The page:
NOAAS Ronald H. Brown (R 104) is a blue-water research vessel of the U.S. National Oceanic and Atmospheric Administration, she is NOAA's only Global Class research ship. She was launched on May 30, 1996 at Halter Marine's Moss Point shipyard in Pascagoula (the keel being laid in February 1995) and then commissioned on July 19, 1997 in Charleston. She was NOAA's first newly built oceanographic research vessel in 17 years.
The Brown is named for former Secretary of Commerce Ron Brown, who was killed in a plane crash on April 3, 1996, while on a trade mission to Bosnia, while in office. At 274 feet (84 m) in length, she is the largest vessel in the NOAA fleet. The hull of the ship is hardened against ice to allow for Arctic and Antarctic research. The ship has a total of 59 bunk spaces and can seat 30 at a time in her mess room. The ship also includes a 2-bed hospital facility. She carries a complement of six NOAA Corps commissioned officers, one commissioned U.S. Public Health Service medical officer, 22 crew and a maximum of 31 scientists.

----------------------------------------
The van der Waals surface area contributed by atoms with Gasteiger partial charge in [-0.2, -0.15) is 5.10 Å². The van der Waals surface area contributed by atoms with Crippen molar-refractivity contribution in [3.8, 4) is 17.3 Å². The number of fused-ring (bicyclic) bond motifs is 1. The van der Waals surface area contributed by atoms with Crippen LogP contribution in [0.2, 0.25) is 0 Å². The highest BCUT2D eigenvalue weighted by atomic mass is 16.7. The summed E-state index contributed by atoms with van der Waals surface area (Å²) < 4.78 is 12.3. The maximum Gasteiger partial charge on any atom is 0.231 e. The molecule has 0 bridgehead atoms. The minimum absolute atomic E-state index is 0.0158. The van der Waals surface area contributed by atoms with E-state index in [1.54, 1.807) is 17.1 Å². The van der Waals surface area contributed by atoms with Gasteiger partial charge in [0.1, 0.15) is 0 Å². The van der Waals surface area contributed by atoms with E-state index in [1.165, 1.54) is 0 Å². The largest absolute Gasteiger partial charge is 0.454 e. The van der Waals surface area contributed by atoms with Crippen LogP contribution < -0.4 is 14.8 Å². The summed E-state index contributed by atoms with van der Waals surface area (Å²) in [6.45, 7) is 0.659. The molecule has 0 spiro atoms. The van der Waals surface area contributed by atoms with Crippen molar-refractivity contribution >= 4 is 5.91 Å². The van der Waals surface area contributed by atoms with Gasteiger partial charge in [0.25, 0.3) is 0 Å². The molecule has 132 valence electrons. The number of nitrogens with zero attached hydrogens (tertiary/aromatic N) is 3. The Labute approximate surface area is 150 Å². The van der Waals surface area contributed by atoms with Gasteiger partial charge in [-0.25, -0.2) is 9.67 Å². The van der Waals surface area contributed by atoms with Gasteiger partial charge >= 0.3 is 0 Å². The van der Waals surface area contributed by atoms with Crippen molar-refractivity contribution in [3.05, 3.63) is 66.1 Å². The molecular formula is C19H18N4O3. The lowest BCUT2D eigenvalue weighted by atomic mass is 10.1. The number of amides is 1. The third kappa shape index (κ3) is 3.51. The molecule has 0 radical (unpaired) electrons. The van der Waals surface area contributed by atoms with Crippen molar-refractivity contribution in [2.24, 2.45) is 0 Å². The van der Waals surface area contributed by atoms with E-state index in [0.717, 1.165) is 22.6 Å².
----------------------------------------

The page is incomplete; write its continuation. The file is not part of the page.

The deck equipment features three winches, two fixed cranes, a portable crane, a hydrographic boom and an A-frame. This equipment gives the Ronald H. Brown a lifting capacity of up to 42,000 pounds (19,000 kg) as well as up to 10,000 metres (33,000 ft) of cable that can pull up to 8,100 pounds (3,700 kg). One of the winches is specifically for use with specialty cables such as optical fiber cables or coaxial EM Cable.
As a research vessel, a substantial amount of the ship is dedicated to laboratories. Included in the 4,100 square feet of lab space are a computer/electronics lab, a biochemical lab and a wet lab.
In addition to her state-of-the-art oceanographic sampling capabilities, the Ronald H. Brown has instrumentation to study the atmosphere, including a Doppler weather radar for a better understanding of storm dynamics at sea. This combined atmospheric and oceanographic sampling capability makes the ship unique in the world's research fleet. Scientists aboard the vessel study critical environmental issues across the world's oceans. She has participated in many national and international projects since 1997.